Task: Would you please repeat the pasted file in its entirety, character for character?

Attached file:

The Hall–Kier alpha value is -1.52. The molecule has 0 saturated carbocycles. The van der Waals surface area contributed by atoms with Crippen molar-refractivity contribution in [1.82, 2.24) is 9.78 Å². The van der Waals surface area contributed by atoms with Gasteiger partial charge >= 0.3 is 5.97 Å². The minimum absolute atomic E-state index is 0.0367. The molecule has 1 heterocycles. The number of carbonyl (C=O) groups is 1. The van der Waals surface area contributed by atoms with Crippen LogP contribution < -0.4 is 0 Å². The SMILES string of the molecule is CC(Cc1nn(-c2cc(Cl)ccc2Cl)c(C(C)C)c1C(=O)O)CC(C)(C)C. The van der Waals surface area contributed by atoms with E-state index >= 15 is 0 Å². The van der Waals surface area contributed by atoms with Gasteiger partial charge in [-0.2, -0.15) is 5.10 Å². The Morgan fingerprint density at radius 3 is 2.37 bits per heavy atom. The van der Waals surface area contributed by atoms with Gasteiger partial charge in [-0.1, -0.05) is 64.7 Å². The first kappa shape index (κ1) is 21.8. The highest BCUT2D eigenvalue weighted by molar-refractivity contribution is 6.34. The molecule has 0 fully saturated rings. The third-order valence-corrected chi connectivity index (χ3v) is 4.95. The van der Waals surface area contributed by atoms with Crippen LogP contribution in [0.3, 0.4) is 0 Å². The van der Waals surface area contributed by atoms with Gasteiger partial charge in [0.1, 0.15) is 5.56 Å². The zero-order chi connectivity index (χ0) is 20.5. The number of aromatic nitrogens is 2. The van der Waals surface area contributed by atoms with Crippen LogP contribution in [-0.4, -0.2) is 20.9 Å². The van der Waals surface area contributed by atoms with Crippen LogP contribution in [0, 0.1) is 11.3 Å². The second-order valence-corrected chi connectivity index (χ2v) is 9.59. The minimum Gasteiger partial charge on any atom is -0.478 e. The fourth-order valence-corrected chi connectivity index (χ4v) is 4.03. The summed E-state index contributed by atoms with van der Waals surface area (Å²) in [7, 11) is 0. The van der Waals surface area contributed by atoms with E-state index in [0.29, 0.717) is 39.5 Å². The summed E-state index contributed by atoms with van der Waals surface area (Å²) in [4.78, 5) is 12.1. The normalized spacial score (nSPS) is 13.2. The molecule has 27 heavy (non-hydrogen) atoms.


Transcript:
The Hall–Kier alpha value is -1.52. The molecule has 0 saturated carbocycles. The van der Waals surface area contributed by atoms with Crippen molar-refractivity contribution in [1.82, 2.24) is 9.78 Å². The van der Waals surface area contributed by atoms with Gasteiger partial charge >= 0.3 is 5.97 Å². The minimum absolute atomic E-state index is 0.0367. The molecule has 1 heterocycles. The number of carbonyl (C=O) groups is 1. The van der Waals surface area contributed by atoms with Crippen LogP contribution < -0.4 is 0 Å². The SMILES string of the molecule is CC(Cc1nn(-c2cc(Cl)ccc2Cl)c(C(C)C)c1C(=O)O)CC(C)(C)C. The van der Waals surface area contributed by atoms with E-state index >= 15 is 0 Å². The van der Waals surface area contributed by atoms with Gasteiger partial charge in [-0.2, -0.15) is 5.10 Å². The Morgan fingerprint density at radius 3 is 2.37 bits per heavy atom. The van der Waals surface area contributed by atoms with Gasteiger partial charge in [-0.1, -0.05) is 64.7 Å². The first kappa shape index (κ1) is 21.8. The highest BCUT2D eigenvalue weighted by molar-refractivity contribution is 6.34. The molecule has 0 fully saturated rings. The third-order valence-corrected chi connectivity index (χ3v) is 4.95. The van der Waals surface area contributed by atoms with Crippen LogP contribution in [0.3, 0.4) is 0 Å². The van der Waals surface area contributed by atoms with Gasteiger partial charge in [0.1, 0.15) is 5.56 Å². The zero-order chi connectivity index (χ0) is 20.5. The number of aromatic nitrogens is 2. The van der Waals surface area contributed by atoms with Crippen LogP contribution in [-0.4, -0.2) is 20.9 Å². The van der Waals surface area contributed by atoms with Crippen LogP contribution in [0, 0.1) is 11.3 Å². The second-order valence-corrected chi connectivity index (χ2v) is 9.59. The minimum Gasteiger partial charge on any atom is -0.478 e. The fourth-order valence-corrected chi connectivity index (χ4v) is 4.03. The summed E-state index contributed by atoms with van der Waals surface area (Å²) in [7, 11) is 0. The van der Waals surface area contributed by atoms with E-state index in [0.29, 0.717) is 39.5 Å². The summed E-state index contributed by atoms with van der Waals surface area (Å²) in [4.78, 5) is 12.1. The normalized spacial score (nSPS) is 13.2. The molecule has 27 heavy (non-hydrogen) atoms.